Tips for Writing Effectively, from the Obamas’ Speechwriter

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Political speeches are often meant to inspire hope and change. The effectiveness of a speech depends on a politician’s delivery, but also the way the speech is written. To ensure a speech conveys a message in the best way possible, speechwriters, such as Sarah Hurwitz, are hired to work behind the scenes. 

Hurwitz was a White House speechwriter from 2009 to 2017, starting out as a senior speechwriter for former President Barack Obama and then serving as head speechwriter for former First Lady Michelle Obama. Before that, Hurwitz was a senior speechwriter for Obama’s 2008 campaign, a chief speechwriter for Hillary Clinton during her 2008 presidential primary campaign, and a deputy chief speechwriter for Senator John Kerry’s 2004 presidential campaign.

CircleAround reached out to Hurwitz to learn what it’s like being a White House speechwriter, and what new generations of communications experts can learn from her experience.

CA: How did you come to work for former President Obama and First Lady Michelle Obama?

SH: I got my start in speechwriting as a college intern in the speechwriting office of Vice President Al Gore in the summer of 1998. The speechwriters I worked for helped me get my first two jobs out of college — as an assistant to the speechwriter for the Lt. Governor of Maryland, and then as a speechwriter for Senator Tom Harkin of Iowa. After those experiences, I went to law school and worked on several losing presidential campaigns, and then I got hired on a winning one — that of then-Senator Barack Obama in 2008.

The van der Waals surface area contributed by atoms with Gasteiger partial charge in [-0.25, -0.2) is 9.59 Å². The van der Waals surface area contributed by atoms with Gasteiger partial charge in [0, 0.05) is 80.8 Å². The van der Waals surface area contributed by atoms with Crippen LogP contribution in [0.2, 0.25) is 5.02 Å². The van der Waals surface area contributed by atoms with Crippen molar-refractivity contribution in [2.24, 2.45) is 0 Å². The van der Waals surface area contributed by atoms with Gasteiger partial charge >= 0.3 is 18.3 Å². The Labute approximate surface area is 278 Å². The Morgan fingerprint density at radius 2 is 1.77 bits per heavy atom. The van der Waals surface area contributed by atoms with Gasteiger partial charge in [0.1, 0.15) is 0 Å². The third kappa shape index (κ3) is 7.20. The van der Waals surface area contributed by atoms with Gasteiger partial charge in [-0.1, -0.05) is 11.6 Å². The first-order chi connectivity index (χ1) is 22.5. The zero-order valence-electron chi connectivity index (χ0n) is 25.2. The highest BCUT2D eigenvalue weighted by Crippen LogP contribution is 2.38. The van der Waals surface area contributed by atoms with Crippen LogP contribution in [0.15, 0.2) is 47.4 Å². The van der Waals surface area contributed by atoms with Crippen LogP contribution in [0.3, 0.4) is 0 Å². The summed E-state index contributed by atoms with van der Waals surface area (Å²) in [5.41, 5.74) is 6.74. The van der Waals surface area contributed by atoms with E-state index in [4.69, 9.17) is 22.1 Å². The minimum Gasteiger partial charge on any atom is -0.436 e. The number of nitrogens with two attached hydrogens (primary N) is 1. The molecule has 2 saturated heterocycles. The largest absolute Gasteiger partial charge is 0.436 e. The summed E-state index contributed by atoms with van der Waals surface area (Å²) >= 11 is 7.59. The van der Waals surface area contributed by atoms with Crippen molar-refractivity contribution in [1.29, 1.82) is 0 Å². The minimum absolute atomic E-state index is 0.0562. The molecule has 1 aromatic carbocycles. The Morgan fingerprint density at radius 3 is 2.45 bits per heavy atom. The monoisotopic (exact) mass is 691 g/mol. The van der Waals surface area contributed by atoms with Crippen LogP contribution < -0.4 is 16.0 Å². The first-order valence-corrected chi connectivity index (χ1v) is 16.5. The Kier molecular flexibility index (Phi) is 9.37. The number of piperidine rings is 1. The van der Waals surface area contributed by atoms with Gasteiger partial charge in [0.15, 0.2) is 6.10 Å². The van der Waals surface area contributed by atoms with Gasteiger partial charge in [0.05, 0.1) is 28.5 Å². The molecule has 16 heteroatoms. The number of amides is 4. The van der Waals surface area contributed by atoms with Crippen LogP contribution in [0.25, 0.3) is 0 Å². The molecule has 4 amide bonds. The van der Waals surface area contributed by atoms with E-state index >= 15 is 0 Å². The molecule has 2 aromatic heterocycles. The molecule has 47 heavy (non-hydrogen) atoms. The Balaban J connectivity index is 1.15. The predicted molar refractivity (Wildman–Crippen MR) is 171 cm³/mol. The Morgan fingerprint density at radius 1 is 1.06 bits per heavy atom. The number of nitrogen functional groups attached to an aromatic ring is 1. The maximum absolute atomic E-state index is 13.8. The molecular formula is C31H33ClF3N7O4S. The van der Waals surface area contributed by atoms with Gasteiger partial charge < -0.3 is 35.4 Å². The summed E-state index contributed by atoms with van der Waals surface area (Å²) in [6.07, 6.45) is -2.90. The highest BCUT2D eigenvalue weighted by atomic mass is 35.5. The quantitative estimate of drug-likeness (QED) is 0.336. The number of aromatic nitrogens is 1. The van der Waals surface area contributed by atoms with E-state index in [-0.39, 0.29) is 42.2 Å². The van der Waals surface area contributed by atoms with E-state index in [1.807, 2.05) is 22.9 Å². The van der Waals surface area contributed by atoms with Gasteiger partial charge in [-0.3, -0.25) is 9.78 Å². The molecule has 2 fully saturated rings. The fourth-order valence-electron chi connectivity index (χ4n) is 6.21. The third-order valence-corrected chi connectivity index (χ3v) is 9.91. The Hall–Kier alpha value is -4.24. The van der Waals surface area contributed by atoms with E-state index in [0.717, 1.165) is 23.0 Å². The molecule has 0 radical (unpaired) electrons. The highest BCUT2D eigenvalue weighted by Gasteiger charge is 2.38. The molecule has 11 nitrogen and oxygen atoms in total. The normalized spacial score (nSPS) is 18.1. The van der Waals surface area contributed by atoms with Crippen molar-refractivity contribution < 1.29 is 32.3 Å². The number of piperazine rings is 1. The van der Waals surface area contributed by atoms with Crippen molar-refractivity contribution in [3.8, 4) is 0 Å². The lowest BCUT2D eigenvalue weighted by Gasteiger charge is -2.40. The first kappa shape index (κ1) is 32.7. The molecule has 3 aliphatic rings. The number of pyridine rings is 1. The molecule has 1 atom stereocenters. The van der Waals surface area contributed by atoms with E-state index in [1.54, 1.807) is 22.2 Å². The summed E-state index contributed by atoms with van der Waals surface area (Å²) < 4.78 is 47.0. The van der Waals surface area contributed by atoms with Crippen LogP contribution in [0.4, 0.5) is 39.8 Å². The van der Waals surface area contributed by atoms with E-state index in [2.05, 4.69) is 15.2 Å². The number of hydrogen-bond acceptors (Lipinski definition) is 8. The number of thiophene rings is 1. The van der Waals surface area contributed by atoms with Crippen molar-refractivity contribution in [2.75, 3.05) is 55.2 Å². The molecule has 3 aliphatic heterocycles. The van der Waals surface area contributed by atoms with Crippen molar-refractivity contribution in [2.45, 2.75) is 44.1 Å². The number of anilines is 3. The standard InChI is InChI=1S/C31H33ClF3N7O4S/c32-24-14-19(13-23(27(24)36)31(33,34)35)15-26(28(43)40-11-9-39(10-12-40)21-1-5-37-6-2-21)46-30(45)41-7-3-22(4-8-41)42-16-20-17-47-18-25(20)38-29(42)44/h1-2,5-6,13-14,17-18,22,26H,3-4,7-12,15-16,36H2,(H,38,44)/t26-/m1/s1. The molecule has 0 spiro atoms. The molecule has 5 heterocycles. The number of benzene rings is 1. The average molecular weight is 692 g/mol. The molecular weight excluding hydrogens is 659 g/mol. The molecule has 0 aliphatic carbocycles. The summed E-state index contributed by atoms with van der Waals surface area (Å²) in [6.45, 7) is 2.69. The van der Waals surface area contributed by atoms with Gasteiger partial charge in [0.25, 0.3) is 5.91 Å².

I wrote speeches for him, but I also helped Mrs. Obama on her 2008 Democratic National Convention speech. When Obama won, I got to go to the White House as a speechwriter for him, but I would help Mrs. Obama out occasionally. After about 1.5 years, I realized I was better at writing for her and more interested in the topics she was speaking about, so I switched over to being her head speechwriter.

CA: What were some exciting moments in your career?

SH: There were so many! I think working with Mrs. Obama on her 2016 Democratic National Convention speech was a real highlight. Though, "When they go low, we go high" was her line — not mine. She came up with it. But that speech was such a special moment when she got to articulate a clear, powerful vision for who we are as a nation and what we want for our children.

I also loved working on her 2016 commencement speech at the City College of New York. This one was very personal for me because when my great grandparents first came to America and settled in New York City, my great grandmother was so excited because New York City had the city college system which accepted women, Jews, and people without much money and she was hoping that her four daughters could get an education. But unfortunately, the family left New York, and my grandmother, one of those four daughters, never got to go to college.